It’s not often Radio Sondes travel as far as the Riverland, but on Friday evening Mr Balloon aka Mark VK5QI sent me a message advising the predictions looked good for us to maybe have a go at retrieving a Sonde. The seed was sown, I quickly hobbled a bit of kit together and prepared for the chase.
After a successful first chase attempt along with Danny VK5DW on the Saturday morning flight I watched the Saturday evening flight hoping to learn more about the tracking program and flight information.
Observing the data as it was displayed on Habhub, https://tracker.habhub.org, I took great interest in learning about the speed the balloon travels at and the varying temperatures, balloon height and other variables.
I watched the Adelaide area reporting stations data as the balloon drifted to the East and after a while the stations of VK5THB and VK5TRM started reporting the data. I also monitored the prediction software, comparing the accuracy of the program and the actual landing location.
The balloon finally landed very close to the reporting station of VK5THB. The last heard position of the balloon was at 51m and travelling at 31km/h and 88 degrees.
So with the data in mind I thought I might head out early Sunday morning to try and retrieve the equipment. With the data from the HabHub and APRS, https://aprs.fi, websites I then used google maps satellite view to look at the terrain the balloon had likely landed in. It looked to be cleared scrub land, so I made the decision… I will attempt an early Sunday morning retrieval.
In preparing the necessary equipment for the retrieval, I mounted a quarter wave 402MHz vertical on the Cruiser roof attached to a Yaesu VX7 handheld. This was to alert me when I was getting close to the landing site. I loaded up my 70cm yagi along with a AOR8000 scanner set to USB, this was to be used while on foot to locate the Radio Sonde. I recorded the location info from HabHub by means of a photo of the screen on my mobile.
I then entered the last known position of Radio Sonde in to the OziExplorer software on my laptop. I also attached my GPS receiver so I could run the moving map function. I also entered the last known position on my hand held GPS unit.
Setting off at 0600hrs Sunday morning I headed of to the last known location. When I got within a couple of Km’s from the site I turned on my VX7 with external antenna attached so I could hear the transmitter. To my dismay… not a peep from the Sonde! I then pulled up as close as I could to the last known position and put my direction finding gear together. Sweeping around in all directions, still no signals. I hadn’t thought about the battery life of the Sonde.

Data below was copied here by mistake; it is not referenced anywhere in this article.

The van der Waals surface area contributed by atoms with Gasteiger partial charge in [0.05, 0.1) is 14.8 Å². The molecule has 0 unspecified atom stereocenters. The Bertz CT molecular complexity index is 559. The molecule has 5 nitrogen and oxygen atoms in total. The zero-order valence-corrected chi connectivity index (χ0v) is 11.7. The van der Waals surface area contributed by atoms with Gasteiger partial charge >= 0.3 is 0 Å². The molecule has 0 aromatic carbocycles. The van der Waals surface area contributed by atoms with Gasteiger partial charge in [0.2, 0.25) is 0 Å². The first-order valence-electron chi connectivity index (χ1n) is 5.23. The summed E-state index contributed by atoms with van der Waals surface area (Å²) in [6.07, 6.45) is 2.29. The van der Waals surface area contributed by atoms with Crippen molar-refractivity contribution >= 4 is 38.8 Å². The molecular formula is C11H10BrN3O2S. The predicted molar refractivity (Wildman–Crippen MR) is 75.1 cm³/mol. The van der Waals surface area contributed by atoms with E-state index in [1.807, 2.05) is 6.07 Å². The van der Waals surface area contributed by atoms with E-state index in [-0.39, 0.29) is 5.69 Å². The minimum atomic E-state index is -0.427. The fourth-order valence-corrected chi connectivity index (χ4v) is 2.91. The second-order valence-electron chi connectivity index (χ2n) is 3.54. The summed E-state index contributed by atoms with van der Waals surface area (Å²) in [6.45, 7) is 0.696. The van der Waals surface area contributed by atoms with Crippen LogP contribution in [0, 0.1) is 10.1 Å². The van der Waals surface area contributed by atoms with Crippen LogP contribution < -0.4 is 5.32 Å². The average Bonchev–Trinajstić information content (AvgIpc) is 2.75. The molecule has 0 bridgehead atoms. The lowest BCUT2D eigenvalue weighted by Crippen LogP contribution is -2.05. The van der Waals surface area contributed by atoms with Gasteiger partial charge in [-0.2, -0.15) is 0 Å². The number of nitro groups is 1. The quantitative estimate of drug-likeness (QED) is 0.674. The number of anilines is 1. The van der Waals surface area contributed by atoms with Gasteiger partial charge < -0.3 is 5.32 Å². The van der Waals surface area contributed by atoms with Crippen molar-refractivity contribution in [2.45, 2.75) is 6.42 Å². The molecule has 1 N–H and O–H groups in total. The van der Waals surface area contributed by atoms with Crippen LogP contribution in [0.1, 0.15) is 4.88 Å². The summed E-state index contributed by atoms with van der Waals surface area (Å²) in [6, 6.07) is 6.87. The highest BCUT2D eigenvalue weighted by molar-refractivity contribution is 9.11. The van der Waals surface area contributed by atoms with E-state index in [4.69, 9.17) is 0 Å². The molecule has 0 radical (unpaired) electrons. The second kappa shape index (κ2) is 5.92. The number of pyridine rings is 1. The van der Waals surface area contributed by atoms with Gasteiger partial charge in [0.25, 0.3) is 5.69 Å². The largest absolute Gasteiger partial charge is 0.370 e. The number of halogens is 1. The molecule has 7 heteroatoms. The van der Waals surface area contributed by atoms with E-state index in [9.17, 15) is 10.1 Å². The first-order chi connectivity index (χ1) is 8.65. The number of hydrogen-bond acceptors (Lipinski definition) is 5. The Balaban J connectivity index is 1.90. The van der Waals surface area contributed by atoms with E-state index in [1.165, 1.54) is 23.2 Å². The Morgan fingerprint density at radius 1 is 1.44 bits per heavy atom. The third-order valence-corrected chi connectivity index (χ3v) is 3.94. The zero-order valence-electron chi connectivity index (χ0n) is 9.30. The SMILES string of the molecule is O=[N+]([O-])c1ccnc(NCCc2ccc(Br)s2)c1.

After a calming coffee and a bit of thought I grabbed my hand held GPS, 402MHz receiver with yagi attached and started walking in the general direction of the Sondes plotted location. After about a 500m walk I was rewarded with a visual location of the silver radar reflector. I collected all the equipment up and proceed back to the vehicle.
Lessons learnt from my 2 Sonde chases are:
- Don’t rely on the internet when chasing balloons in remote areas where you may loose phone signals
- Consider the battery life of the Sonde, I had been told it is approximately 6 hours
- You do not need expensive tracking antenna’s, mine is home brew the plans are on the https://rrc.org.au/2018/03/27/tech-night-march-2018/
This Sonde landed not far from Bob VK5FO’s receiving station so I sent Bob a quick early morning text message so he knew I was chasing this Sonde. I didn’t want either of us wasting our time, luckily for me I had it all to myself. Interestingly Bob has setup a site, http://vk5fo.com/553/wx-sonde, so you can enter planned chase. This is to advise other chasers you are out retrieving a particular Sonde so they don’t travel big distances to find the Sonde has been retrieved by another chaser.
My plans for the recovered Sondes are to have them reprogrammed so they can be used for future Riverland Radio Club projects.
I would like to thank Mark VK5QI for all his work in the Sonde tracking programs. All the RX stations need a special mention, without them we wouldn’t be able to have accurate data to retrieve the Sondes. Rob VK5TRM tracked the first Sonde Danny VK5DW and I found down to approx. 150m and Bob VK5THB tracked the second Sonde down to 50m, this assisted in a speedy retrieval of both units.
As Mark VK5QI always mentions the bakeries on his chases, I stopped at the Waikerie Bakery to have a coffee and cake. Have to keep the tradition up, Hi Hi.
Thanks for reading,